The important thing is that the eight and a half minute title composition is a lovely, gentle jazz exploration that softly suggests a cloudy day where nothing seems to be happening.
It takes a certain amount of chutzpah to be named Noah and call your record Before the Rain, but maybe this tenor saxophonist/composer doesn’t believe a flood is coming. Maybe it was just some sort of cosmic coincidence. The important thing is that the eight and a half minute title composition is a lovely, gentle jazz exploration that softly suggests a cloudy day where nothing seems to be happening -- except, perhaps, that there’s some kind of breeze.
Preminger plays tenderly. He doesn't engage in long, windy solos. The backing trio, pianist Frank Kimbrough, bassist John Hebert, and drummer Matt Wilson, keeps the tempo bright without ever getting too lively. The effect stimulates reflection.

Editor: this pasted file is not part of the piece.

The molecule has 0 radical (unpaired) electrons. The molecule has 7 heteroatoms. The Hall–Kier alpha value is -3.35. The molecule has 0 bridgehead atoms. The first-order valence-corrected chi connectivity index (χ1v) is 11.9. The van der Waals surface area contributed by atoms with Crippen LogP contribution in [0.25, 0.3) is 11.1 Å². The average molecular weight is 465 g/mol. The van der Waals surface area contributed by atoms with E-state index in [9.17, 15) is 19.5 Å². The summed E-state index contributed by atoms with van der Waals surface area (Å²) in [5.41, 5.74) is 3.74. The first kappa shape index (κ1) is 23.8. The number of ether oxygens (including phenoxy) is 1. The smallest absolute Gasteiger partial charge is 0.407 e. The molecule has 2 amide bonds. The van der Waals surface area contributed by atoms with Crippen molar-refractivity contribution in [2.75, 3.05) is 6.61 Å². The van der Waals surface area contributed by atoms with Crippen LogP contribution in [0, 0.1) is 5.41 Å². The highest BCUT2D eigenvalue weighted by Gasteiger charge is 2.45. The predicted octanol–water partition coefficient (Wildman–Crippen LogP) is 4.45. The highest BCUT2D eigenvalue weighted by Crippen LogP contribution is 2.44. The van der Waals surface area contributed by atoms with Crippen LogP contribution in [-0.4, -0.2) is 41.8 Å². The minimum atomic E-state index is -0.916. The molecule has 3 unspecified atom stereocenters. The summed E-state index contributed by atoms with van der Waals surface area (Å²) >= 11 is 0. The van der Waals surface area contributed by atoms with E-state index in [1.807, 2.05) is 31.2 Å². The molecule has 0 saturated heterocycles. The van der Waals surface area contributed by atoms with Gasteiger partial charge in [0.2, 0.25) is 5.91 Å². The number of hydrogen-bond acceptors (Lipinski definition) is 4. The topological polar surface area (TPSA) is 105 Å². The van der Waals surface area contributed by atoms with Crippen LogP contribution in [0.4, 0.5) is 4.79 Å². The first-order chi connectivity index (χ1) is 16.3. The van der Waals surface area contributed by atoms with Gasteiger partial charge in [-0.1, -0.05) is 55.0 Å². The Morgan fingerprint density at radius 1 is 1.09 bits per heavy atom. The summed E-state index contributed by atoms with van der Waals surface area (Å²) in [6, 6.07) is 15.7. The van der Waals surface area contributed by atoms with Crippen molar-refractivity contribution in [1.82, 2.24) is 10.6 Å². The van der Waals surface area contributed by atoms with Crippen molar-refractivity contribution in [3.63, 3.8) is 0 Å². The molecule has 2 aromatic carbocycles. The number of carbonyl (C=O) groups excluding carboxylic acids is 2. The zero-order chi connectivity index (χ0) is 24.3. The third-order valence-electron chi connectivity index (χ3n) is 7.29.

This is true of the other eight tracks as well. About half of the cuts are self-penned ballads, two more are compositions written by the pianist, and there’s a bouncy Ornette Coleman song, "Toy Dance", and two items from the great American songbook: Rodgers and Hart’s "Where or When" and Sammy Cahn and company’s "Until the Real Thing Comes Along". The instrumentalists always maintain control, even when playing loose.
Preminger may be prophesying that there’s a storm coming, but he and his combo suggest we all remain calm.